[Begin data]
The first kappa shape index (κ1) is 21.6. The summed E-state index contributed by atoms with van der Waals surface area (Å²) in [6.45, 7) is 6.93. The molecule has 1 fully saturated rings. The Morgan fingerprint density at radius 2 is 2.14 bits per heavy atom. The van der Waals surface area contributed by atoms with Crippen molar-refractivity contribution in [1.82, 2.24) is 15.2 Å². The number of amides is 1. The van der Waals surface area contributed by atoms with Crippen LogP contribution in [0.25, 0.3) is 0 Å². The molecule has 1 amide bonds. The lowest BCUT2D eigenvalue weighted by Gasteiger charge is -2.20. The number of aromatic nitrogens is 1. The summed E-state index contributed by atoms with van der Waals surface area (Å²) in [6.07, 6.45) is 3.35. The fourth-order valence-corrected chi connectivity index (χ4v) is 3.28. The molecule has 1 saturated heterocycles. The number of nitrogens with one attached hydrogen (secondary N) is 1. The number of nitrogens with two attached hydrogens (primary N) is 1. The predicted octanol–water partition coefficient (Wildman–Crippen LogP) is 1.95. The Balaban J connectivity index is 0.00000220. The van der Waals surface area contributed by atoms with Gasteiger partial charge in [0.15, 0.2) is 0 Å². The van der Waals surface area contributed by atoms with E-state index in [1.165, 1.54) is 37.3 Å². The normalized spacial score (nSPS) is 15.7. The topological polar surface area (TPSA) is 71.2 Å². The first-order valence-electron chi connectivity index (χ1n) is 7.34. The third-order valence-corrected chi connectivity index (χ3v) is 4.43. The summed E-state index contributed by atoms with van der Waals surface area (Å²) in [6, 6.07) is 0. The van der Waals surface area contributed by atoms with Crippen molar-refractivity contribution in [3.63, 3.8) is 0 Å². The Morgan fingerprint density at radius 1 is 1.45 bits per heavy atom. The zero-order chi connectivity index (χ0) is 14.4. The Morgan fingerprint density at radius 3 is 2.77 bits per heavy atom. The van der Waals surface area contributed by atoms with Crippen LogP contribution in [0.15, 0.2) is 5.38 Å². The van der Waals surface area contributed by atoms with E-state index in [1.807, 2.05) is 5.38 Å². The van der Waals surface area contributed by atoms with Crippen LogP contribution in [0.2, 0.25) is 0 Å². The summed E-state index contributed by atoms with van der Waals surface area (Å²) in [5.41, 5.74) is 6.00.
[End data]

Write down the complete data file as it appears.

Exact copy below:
The first kappa shape index (κ1) is 21.6. The summed E-state index contributed by atoms with van der Waals surface area (Å²) in [6.45, 7) is 6.93. The molecule has 1 fully saturated rings. The Morgan fingerprint density at radius 2 is 2.14 bits per heavy atom. The van der Waals surface area contributed by atoms with Crippen molar-refractivity contribution in [1.82, 2.24) is 15.2 Å². The number of amides is 1. The van der Waals surface area contributed by atoms with Crippen LogP contribution in [0.25, 0.3) is 0 Å². The molecule has 1 amide bonds. The lowest BCUT2D eigenvalue weighted by Gasteiger charge is -2.20. The number of aromatic nitrogens is 1. The summed E-state index contributed by atoms with van der Waals surface area (Å²) in [6.07, 6.45) is 3.35. The fourth-order valence-corrected chi connectivity index (χ4v) is 3.28. The molecule has 1 saturated heterocycles. The number of nitrogens with one attached hydrogen (secondary N) is 1. The number of nitrogens with two attached hydrogens (primary N) is 1. The predicted octanol–water partition coefficient (Wildman–Crippen LogP) is 1.95. The Balaban J connectivity index is 0.00000220. The van der Waals surface area contributed by atoms with Gasteiger partial charge in [0.15, 0.2) is 0 Å². The van der Waals surface area contributed by atoms with E-state index in [1.165, 1.54) is 37.3 Å². The normalized spacial score (nSPS) is 15.7. The topological polar surface area (TPSA) is 71.2 Å². The first-order valence-electron chi connectivity index (χ1n) is 7.34. The third-order valence-corrected chi connectivity index (χ3v) is 4.43. The summed E-state index contributed by atoms with van der Waals surface area (Å²) in [6, 6.07) is 0. The van der Waals surface area contributed by atoms with Crippen molar-refractivity contribution in [3.63, 3.8) is 0 Å². The Morgan fingerprint density at radius 1 is 1.45 bits per heavy atom. The zero-order chi connectivity index (χ0) is 14.4. The Morgan fingerprint density at radius 3 is 2.77 bits per heavy atom. The van der Waals surface area contributed by atoms with Crippen LogP contribution in [0.15, 0.2) is 5.38 Å². The van der Waals surface area contributed by atoms with E-state index in [1.807, 2.05) is 5.38 Å². The van der Waals surface area contributed by atoms with Crippen LogP contribution in [0.2, 0.25) is 0 Å². The summed E-state index contributed by atoms with van der Waals surface area (Å²) in [5.41, 5.74) is 6.00.